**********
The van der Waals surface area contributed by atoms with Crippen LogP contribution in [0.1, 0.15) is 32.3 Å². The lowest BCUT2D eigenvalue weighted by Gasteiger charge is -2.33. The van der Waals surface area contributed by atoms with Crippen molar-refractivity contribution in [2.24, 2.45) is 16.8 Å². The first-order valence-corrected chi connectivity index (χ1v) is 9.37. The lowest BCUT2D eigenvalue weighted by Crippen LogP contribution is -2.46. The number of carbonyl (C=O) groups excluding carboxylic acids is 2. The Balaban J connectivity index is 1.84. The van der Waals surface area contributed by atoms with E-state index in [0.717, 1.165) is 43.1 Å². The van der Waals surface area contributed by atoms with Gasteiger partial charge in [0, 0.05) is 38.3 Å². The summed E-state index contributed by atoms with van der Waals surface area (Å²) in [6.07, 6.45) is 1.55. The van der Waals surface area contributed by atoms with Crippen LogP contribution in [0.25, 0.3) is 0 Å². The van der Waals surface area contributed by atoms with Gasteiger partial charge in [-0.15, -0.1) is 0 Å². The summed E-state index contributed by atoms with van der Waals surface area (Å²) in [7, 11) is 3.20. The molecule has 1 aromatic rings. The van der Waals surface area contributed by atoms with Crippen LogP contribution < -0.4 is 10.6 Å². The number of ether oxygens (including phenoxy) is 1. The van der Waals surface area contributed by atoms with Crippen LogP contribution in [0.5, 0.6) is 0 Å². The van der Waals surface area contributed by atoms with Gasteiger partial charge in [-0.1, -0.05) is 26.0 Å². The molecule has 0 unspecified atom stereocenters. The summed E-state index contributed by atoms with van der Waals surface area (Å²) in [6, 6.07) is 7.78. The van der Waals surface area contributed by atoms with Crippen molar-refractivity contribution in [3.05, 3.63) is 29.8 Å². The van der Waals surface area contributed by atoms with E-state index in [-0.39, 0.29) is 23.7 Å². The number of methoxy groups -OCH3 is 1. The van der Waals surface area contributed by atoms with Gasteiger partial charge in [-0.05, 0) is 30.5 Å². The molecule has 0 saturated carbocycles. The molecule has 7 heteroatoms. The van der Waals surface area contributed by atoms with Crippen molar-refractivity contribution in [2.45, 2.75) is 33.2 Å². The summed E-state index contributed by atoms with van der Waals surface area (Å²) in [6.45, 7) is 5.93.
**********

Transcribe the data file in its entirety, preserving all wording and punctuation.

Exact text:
The van der Waals surface area contributed by atoms with Crippen LogP contribution in [0.1, 0.15) is 32.3 Å². The lowest BCUT2D eigenvalue weighted by Gasteiger charge is -2.33. The van der Waals surface area contributed by atoms with Crippen molar-refractivity contribution in [2.24, 2.45) is 16.8 Å². The first-order valence-corrected chi connectivity index (χ1v) is 9.37. The lowest BCUT2D eigenvalue weighted by Crippen LogP contribution is -2.46. The number of carbonyl (C=O) groups excluding carboxylic acids is 2. The Balaban J connectivity index is 1.84. The van der Waals surface area contributed by atoms with E-state index in [0.717, 1.165) is 43.1 Å². The van der Waals surface area contributed by atoms with Gasteiger partial charge in [0, 0.05) is 38.3 Å². The summed E-state index contributed by atoms with van der Waals surface area (Å²) in [6.07, 6.45) is 1.55. The van der Waals surface area contributed by atoms with Crippen LogP contribution in [0.25, 0.3) is 0 Å². The van der Waals surface area contributed by atoms with Gasteiger partial charge in [-0.15, -0.1) is 0 Å². The summed E-state index contributed by atoms with van der Waals surface area (Å²) in [7, 11) is 3.20. The molecule has 1 aromatic rings. The van der Waals surface area contributed by atoms with Crippen LogP contribution < -0.4 is 10.6 Å². The number of ether oxygens (including phenoxy) is 1. The van der Waals surface area contributed by atoms with Crippen LogP contribution in [0.5, 0.6) is 0 Å². The van der Waals surface area contributed by atoms with Gasteiger partial charge in [-0.1, -0.05) is 26.0 Å². The molecule has 0 unspecified atom stereocenters. The summed E-state index contributed by atoms with van der Waals surface area (Å²) in [6, 6.07) is 7.78. The van der Waals surface area contributed by atoms with Crippen molar-refractivity contribution in [3.05, 3.63) is 29.8 Å². The van der Waals surface area contributed by atoms with E-state index in [-0.39, 0.29) is 23.7 Å². The number of methoxy groups -OCH3 is 1. The van der Waals surface area contributed by atoms with Gasteiger partial charge in [-0.05, 0) is 30.5 Å². The molecule has 0 saturated carbocycles. The molecule has 7 heteroatoms. The van der Waals surface area contributed by atoms with Crippen molar-refractivity contribution in [2.45, 2.75) is 33.2 Å². The summed E-state index contributed by atoms with van der Waals surface area (Å²) in [6.45, 7) is 5.93.